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Ombudsman demands power to prosecute

By | November 14th 2009

by David Ochami

The Public Complaints Standing Committee, also known as the Office of the Ombudsman, is seeking constitutional powers to prosecute those who ignore its summons or refuse to comply with its recommendations.

Created in 2007 through a presidential decree, its recommendations against public officials largely go unnoticed and ignored by those targeted for censure.

Public Complaints Standing Committee Chairman James Simani

But its chairman James Simani now says he needs special prosecutorial powers to enforce the committee’s mandate. He argues an ombudsman without powers is reduced to a talking shop.

"The public believe we don’t have sufficient teeth to enforce compliance," he said.

He said his committee is drafting a Bill seeking to "entrench the ombudsman office in the Constitution" and confer the ombudsman with "power to enforce compliance".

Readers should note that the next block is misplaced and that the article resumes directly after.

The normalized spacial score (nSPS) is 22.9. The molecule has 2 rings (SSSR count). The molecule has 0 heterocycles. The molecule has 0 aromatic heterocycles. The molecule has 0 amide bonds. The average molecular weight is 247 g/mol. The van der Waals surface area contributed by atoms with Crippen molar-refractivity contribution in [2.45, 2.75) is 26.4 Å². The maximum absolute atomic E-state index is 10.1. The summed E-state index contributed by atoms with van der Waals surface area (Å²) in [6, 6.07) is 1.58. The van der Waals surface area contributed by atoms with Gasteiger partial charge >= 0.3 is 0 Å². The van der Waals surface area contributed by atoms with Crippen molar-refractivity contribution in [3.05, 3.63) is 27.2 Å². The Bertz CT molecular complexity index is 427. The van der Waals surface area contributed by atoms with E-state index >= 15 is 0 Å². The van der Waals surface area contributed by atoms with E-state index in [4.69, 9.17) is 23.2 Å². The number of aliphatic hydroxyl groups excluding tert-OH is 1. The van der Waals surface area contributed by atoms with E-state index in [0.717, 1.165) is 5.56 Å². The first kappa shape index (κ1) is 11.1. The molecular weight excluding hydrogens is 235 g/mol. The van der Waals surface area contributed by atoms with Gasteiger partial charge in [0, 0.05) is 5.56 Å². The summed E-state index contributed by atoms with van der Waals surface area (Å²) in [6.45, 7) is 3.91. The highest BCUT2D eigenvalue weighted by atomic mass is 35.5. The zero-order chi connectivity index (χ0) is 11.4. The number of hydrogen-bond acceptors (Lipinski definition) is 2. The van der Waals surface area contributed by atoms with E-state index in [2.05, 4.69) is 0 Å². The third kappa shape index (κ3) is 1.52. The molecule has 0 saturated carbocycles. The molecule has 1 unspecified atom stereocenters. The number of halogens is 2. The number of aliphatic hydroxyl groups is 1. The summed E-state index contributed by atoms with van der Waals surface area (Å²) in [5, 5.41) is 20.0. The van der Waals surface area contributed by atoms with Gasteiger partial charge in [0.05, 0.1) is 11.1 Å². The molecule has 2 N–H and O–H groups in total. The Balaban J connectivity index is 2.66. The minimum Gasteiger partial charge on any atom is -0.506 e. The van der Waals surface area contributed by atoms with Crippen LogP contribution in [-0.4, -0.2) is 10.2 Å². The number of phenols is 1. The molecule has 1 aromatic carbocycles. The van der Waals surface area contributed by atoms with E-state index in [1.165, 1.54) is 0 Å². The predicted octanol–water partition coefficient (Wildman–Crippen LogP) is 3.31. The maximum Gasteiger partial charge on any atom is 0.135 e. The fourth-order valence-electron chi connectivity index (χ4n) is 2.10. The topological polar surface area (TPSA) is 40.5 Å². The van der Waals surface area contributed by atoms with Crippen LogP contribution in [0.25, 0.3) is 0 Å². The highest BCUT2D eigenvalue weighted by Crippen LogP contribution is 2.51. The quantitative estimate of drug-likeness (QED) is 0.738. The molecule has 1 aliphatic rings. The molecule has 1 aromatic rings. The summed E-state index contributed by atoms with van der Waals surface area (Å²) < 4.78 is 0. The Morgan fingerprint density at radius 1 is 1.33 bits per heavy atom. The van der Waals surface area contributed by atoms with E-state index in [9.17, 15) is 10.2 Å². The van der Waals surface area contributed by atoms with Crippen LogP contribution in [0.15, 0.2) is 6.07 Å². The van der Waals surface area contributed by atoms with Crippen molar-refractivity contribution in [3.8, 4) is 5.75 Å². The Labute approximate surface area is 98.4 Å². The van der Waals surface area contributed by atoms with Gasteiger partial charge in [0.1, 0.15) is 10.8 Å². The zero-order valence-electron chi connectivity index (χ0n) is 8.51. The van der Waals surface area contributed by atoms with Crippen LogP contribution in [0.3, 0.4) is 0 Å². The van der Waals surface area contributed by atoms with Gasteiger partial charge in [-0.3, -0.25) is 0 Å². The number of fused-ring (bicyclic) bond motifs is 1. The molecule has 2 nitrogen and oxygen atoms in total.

The proposed Bill also seeks to separate the ombudsman’s office from the Kenya National Commission on Human Rights as proposed in the Bomas and Wako drafts.

High staff turnover

He was speaking when he met the Committee on Equal Opportunity chaired by Nominated MP Mohamed Abdi Affey in Nairobi, on Friday.

He said besides lacking teeth to ensure compliance, the committee has also been assailed by high turn over of staff at its secretariat.

Simani blamed ministers, permanent secretaries, police and the military for refusing to co-operate in investigations against officials in their departments.

North Horr MP Francis Chachu Ganya supported Simani’s sentiments, saying the committee is meaningless if it has no means and power to enforce public complaint

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